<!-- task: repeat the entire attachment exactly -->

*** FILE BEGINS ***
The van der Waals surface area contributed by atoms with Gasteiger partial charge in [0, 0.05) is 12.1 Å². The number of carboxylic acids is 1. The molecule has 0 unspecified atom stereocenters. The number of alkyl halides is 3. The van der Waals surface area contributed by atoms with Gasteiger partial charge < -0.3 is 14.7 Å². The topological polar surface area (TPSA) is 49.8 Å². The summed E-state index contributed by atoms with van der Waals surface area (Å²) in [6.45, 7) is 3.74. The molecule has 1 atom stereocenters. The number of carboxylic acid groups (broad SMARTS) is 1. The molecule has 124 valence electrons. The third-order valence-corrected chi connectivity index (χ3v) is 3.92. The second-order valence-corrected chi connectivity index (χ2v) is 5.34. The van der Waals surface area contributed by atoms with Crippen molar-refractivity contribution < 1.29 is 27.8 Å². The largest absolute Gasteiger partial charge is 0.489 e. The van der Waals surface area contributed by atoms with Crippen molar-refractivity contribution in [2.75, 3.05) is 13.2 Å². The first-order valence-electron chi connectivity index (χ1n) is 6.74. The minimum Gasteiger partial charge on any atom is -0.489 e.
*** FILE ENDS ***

The van der Waals surface area contributed by atoms with Gasteiger partial charge in [0, 0.05) is 12.1 Å². The number of carboxylic acids is 1. The molecule has 0 unspecified atom stereocenters. The number of alkyl halides is 3. The van der Waals surface area contributed by atoms with Gasteiger partial charge < -0.3 is 14.7 Å². The topological polar surface area (TPSA) is 49.8 Å². The summed E-state index contributed by atoms with van der Waals surface area (Å²) in [6.45, 7) is 3.74. The molecule has 1 atom stereocenters. The number of carboxylic acid groups (broad SMARTS) is 1. The molecule has 124 valence electrons. The third-order valence-corrected chi connectivity index (χ3v) is 3.92. The second-order valence-corrected chi connectivity index (χ2v) is 5.34. The van der Waals surface area contributed by atoms with Crippen molar-refractivity contribution < 1.29 is 27.8 Å². The largest absolute Gasteiger partial charge is 0.489 e. The van der Waals surface area contributed by atoms with Crippen molar-refractivity contribution in [2.75, 3.05) is 13.2 Å². The first-order valence-electron chi connectivity index (χ1n) is 6.74. The minimum Gasteiger partial charge on any atom is -0.489 e.